The labor movement has warned for years that declining union membership is hurting workers, but a new report Wednesday found the trend is actually resulting in better wages and job growth.
Union membership has been on the decline for nearly three decades. Leadership within the labor movement has warned the dwindling numbers is cause for alarm because unions help protect workers while supporting economic growth. The American Action Forum, a nonprofit conservative advocacy group, found the decline is actually leading to more economic productivity and job growth.
“The results imply that overall the change in union membership between 2004 and 2013 led to an additional $115.9 billion in economic growth,” the report noted. “The overall decline in union membership between 2004 and 2013 led to an additional 393,189 jobs in the U.S. labor market.”
Labor unions have included wages as a primary example of why workers need their help. They argue that without union protection, employers will undercut what they pay workers. The Fight for $15 movement, for instance, has linked the struggle for higher wages with the right to unionize. The report, however, found that the increase of economic activity has led to an overall growth in wages.
“Our results suggest that the 2004 to 2013 overall decline in union membership nationwide translated to average weekly earnings increasing by $6.08,” the report continued. “With the increase in real GDP, employment, and average weekly earnings, the overall decline in union membership also led to an additional $35.1 billion in total wage earnings from 2004 to 2013.”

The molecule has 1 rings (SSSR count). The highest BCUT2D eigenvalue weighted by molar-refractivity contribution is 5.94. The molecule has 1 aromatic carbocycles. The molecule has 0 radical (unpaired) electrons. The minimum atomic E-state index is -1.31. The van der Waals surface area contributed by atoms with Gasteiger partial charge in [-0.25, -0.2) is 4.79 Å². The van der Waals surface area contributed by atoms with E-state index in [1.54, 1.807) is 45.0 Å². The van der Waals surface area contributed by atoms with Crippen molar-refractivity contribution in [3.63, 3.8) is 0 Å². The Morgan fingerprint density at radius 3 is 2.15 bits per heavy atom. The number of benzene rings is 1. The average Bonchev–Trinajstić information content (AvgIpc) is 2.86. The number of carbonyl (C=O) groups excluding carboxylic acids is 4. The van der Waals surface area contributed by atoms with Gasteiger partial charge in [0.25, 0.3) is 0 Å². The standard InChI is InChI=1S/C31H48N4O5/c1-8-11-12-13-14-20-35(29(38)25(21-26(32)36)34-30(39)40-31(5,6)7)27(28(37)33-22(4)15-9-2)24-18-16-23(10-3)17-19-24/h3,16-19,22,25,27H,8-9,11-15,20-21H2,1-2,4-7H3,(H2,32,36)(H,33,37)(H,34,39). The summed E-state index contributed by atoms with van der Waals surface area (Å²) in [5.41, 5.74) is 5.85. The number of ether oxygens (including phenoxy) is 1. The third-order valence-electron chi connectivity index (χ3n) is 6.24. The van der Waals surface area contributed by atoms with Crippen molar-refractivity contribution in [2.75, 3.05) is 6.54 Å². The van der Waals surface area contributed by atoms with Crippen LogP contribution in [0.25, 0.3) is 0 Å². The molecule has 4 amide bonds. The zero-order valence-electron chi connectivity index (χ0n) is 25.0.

Nevertheless unions have managed to garner vast support by arguing that its important for workers to join their ranks. Federal agencies have put forth a series of rules in recent years aimed at increasing their numbers. Labor Secretary Thomas Perez has also spoken on numerous occasions in support of unions.
Unions saw their approval rating jumped to 58 percent after nearly a decade decline, according to a Gallup poll last August. Labor unions touted the findings as yet another reason they are still relevant but ignored the fact their membership rates were still on the decline.
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